The final session was a team presentation by two members of the Tufts University Digital Collections and Archives.  As always the Tufts DCA appear to be light years ahead in archives & records management in the digital age so it is appropriate that they spoke of born digital records.  It was a nice reminder to be told that as archivists/records managers “you already know a lot” about what should be done with records so we should not be intimidated by the digital format.  Other advice included:

  • a four-step program: survey your holdings, document & store, metadata, & workflows.
  • referring to the Library of Congress reference for digital formats website at
  • just because they are digital does not mean that item-level description is necessary
  • there is nothing to be gained from converting PDF to PDF-A so don’t waste your time (Veronica Martzahl was emphatic about the unnecessary nature of this step as what’s lost is lost)
  • don’t go to the effort of conserving a floppy disk if you have already copied and preserved the files, just toss it like an old folder.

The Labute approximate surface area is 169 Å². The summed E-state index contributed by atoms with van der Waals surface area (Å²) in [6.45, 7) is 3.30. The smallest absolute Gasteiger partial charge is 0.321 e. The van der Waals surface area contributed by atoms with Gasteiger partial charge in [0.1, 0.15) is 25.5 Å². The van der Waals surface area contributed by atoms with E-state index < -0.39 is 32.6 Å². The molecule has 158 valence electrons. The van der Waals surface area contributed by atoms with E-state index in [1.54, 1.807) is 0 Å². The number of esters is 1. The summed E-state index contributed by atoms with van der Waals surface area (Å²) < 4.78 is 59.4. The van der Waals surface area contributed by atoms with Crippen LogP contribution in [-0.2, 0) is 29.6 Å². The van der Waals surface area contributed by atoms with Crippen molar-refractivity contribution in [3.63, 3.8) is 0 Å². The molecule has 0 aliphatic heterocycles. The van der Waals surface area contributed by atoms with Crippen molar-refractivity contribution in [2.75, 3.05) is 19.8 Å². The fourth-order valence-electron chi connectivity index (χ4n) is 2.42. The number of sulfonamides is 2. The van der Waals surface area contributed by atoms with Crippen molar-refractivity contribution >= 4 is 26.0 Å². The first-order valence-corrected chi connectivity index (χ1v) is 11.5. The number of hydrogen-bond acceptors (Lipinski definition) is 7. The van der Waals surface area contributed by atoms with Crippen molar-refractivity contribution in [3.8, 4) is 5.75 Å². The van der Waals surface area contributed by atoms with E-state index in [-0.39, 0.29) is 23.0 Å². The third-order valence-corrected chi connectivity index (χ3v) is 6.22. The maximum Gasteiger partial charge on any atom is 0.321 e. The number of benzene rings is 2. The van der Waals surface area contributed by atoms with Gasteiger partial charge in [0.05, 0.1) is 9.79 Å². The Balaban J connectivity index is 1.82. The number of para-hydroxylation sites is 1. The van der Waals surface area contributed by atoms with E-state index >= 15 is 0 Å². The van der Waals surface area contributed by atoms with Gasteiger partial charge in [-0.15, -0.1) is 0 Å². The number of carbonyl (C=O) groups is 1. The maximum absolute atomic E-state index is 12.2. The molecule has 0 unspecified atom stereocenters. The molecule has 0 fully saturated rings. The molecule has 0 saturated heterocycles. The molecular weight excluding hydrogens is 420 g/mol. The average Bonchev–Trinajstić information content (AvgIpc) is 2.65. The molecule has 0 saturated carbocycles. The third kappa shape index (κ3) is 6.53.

Overall it was a good day.  I felt that it was not as well-attended as the spring meeting nor did I feel like I had any real “wow moments” where I heard something I’d never heard before or presented in a new way.  Still, it was all good, thoughtful information that should help inform my work in the near future.  It was great to be there and interact both virtually and physically with the other conferees.

Beer Review: Brooklyn Oktoberfest

Beer: Brooklyn Oktoberfest
Brewer: Brooklyn Brewery
12 oz. bottle
***(7.9 of 10)

Comments: Another beer for the season, this is Brooklyn’s take on the traditional German Märzen style of beer.  It’s a deep amber beer with a nice sweet toasty aroma.  The taste is a pleasant malty caramel with a bitter finish.  A nice beer for an autumn night.

Related  beers: